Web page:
It’s almost back-to-school time in Summit County
Ryan Summerlin August 10, 2012
As the beginning of school draws closer, parents are busy preparing their children for that first day through the usual stock-piling of supplies, but emotionally as well.
“We have a long-standing tradition of school shopping at Office Max,” said parent Carrie Brown-Wolf, who has children going into the 10th, seventh and fifth grades. “The kids each get their own cart with their own list, and they help fill my cart with supplies for one student who needs a filled backpack.”
Summit School District’s central office takes donations, and Brown-Wolf’s children like to be involved. Before their annual trip, the family does a big inventory of what they have at home, and almost always find colored pencils and erasers that can be reused.
Parent Donna Horii’s two children, ages 12 and 14, don’t need as many supplies as they did when they were younger, Horii said, but they do visit Target to pick out what they need. When it comes to clothing, the children kill two birds with one stone by first cleaning out their closets and seeing what still fits, and then giving the extra to others who need it.
But beyond making those annual trips to Walmart, Target and Office Max, there’s also the affair of preparing children emotionally for the switch to their schedules.
Horii’s family is going on vacation beforehand to relax, and “we start talking about it, getting them excited to go back,” she said.
Brown-Wolf’s family plans a few fun activities for fall the children can look forward to, and has a tradition to hike the day before school starts. This gets them tired so they can sleep, and gives them some time together, she said.
“I think being out in the woods is good for ailments,” she said. “They do get a little nervous about school starting, but mostly, they are just sad to see summer end.”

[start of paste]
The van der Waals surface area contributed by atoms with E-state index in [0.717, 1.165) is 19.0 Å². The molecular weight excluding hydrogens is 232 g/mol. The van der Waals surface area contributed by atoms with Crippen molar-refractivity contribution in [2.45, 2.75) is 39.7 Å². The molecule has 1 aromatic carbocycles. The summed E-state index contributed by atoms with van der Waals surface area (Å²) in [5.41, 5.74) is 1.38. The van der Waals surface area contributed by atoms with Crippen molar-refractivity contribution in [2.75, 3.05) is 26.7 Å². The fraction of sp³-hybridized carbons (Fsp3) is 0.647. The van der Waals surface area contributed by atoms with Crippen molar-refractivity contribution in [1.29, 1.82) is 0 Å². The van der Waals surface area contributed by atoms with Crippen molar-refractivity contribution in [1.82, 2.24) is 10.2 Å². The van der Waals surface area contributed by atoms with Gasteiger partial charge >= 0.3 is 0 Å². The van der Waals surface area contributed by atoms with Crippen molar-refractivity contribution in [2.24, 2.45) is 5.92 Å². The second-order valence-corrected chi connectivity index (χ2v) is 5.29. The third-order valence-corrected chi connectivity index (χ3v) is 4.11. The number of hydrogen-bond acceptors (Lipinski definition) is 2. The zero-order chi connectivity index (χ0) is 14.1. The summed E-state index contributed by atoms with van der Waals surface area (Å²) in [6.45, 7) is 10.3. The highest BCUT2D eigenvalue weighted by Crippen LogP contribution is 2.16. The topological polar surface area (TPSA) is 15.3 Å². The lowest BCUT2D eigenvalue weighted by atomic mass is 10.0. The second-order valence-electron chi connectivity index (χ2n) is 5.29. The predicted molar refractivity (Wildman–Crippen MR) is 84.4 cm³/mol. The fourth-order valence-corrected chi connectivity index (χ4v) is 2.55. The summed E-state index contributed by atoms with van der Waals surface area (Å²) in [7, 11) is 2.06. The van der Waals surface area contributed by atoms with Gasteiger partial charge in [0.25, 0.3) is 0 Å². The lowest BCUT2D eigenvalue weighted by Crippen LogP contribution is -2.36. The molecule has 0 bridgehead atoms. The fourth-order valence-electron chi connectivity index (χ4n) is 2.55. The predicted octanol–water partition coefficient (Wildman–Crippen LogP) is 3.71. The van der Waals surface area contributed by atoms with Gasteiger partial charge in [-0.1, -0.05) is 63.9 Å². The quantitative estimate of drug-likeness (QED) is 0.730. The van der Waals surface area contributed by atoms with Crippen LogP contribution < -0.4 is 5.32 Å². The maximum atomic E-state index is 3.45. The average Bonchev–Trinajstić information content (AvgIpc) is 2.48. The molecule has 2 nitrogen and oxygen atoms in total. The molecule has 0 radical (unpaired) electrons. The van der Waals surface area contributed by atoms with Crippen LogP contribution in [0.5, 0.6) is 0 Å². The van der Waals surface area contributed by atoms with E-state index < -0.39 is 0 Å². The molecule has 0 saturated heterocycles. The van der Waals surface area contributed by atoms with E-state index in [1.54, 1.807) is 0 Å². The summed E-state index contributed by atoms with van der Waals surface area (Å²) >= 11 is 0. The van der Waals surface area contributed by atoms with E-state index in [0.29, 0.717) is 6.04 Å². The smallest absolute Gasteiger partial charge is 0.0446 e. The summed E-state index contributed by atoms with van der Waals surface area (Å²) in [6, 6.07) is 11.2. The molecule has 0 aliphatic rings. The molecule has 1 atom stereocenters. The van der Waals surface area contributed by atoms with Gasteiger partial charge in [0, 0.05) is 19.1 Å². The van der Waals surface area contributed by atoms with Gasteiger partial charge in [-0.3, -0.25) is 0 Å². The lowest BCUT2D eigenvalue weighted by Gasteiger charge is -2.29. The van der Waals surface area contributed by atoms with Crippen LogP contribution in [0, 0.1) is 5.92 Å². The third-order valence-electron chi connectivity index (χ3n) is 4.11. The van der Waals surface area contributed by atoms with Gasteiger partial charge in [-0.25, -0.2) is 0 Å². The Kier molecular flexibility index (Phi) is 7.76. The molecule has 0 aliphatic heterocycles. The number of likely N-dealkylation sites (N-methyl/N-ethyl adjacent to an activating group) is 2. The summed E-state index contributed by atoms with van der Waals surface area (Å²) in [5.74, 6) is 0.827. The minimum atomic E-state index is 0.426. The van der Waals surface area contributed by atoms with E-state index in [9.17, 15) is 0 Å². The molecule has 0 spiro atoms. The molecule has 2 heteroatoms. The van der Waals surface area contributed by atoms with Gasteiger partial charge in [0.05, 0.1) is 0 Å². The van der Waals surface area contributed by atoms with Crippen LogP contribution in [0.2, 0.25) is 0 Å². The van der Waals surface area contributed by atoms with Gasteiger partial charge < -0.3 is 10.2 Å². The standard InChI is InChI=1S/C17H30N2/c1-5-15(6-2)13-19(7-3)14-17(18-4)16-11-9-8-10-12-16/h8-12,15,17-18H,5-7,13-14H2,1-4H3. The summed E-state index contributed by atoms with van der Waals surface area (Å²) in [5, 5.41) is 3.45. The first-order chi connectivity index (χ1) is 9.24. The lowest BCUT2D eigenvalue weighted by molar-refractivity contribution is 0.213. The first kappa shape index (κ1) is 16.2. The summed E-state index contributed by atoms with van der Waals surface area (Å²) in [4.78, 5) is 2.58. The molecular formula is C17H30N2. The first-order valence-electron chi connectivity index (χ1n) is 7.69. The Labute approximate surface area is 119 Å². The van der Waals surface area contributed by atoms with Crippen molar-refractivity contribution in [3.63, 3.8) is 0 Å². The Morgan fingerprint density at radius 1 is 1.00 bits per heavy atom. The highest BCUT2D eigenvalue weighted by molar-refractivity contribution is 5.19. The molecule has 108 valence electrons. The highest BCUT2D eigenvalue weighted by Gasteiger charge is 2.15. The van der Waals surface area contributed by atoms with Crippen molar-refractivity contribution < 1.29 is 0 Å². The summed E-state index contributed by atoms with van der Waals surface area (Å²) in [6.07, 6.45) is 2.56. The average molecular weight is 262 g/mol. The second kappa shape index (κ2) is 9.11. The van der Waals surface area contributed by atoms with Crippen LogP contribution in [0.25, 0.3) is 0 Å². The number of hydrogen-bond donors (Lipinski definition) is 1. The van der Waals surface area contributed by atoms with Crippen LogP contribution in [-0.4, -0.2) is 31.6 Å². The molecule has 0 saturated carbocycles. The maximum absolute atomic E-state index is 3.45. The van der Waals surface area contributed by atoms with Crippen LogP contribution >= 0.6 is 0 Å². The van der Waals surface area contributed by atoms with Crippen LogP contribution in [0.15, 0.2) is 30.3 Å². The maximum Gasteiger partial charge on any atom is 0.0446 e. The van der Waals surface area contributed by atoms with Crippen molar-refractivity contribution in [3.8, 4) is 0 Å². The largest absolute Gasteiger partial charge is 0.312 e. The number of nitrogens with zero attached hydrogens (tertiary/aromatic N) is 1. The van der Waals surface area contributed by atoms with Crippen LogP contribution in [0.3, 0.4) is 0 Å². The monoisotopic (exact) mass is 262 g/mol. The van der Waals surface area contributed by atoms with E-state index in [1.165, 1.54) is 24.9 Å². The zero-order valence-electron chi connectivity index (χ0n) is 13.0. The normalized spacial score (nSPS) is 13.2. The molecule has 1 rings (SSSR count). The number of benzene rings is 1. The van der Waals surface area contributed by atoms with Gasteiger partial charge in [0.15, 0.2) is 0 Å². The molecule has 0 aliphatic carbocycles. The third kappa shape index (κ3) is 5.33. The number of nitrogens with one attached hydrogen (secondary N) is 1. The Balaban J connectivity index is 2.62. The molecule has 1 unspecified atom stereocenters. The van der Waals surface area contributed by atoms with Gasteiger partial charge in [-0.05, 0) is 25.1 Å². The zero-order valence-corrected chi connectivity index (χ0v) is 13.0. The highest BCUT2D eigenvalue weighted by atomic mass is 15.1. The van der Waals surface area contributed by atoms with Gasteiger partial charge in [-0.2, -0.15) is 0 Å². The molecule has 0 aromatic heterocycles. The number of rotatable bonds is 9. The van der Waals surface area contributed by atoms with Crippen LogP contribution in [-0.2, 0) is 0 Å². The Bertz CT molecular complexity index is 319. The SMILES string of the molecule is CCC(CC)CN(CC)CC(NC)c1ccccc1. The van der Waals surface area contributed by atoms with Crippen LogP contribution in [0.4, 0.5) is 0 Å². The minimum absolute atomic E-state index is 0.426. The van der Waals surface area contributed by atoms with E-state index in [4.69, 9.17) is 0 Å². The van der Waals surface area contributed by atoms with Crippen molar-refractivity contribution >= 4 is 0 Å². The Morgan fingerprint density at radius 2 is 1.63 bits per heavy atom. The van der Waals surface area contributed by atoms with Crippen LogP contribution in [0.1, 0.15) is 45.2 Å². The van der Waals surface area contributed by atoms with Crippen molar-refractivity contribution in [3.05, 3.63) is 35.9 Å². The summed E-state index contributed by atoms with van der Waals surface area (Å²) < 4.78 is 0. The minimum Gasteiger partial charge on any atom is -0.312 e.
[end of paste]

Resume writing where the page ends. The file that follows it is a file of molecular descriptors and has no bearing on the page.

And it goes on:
Besides gathering up wardrobe and supplies, there are other duties and fees associated with going back to school. There’s registration (information was sent out for most of Summit schools), materials fees (cost depends on the school) and at Summit Middle and Summit High School levels, sports and activity fees. Major activity fees at the middle school run $40 per activity, while its $50 at the high school. At the high school, its $125 per sport ($325 for ice hockey), while middle school students pay $40 or $65. Students who drive to school are charged a $65 parking fee per semester.
There’s also sports physicals and immunizations to think about – Summit Youth Services Center will be providing these Aug. 13 and 14 – and after children are settled into their school-day routines, the back-to-school nights.
“It’s a time for the students to take their parents around the building,” said Jaimee Borger, district spokeswoman. Parents and teachers are available to chat those nights.
Deb Estreich, director of transportation for the school district, reminds drivers to be aware of children walking to school or waiting at bus stops, especially between the hours of 6:30 – 8:45 a.m. and 2:45 – 5 p.m. Children under 10 have one-third the peripheral vision adults do, so “it makes them difficult for them to judge the speed or distance of oncoming traffic,” she said.
During warmer weather, several hundred children walk or ride bikes to their respective schools each day.
Estreich also reminds drivers to be prepared to stop for a school bus. When bus lights are flashing amber, it’s a warning the bus is preparing to stop. When they’re flashing red, the bus is stopped and traffic from both sides are required to stop.
Parents should remind their children to be a safe pedestrian while they’re walking to bus stops, and arrive at least five minutes ahead of time, she said. If children are walking, Estreich said parents should help them choose the safest route and do a walk-along with their children.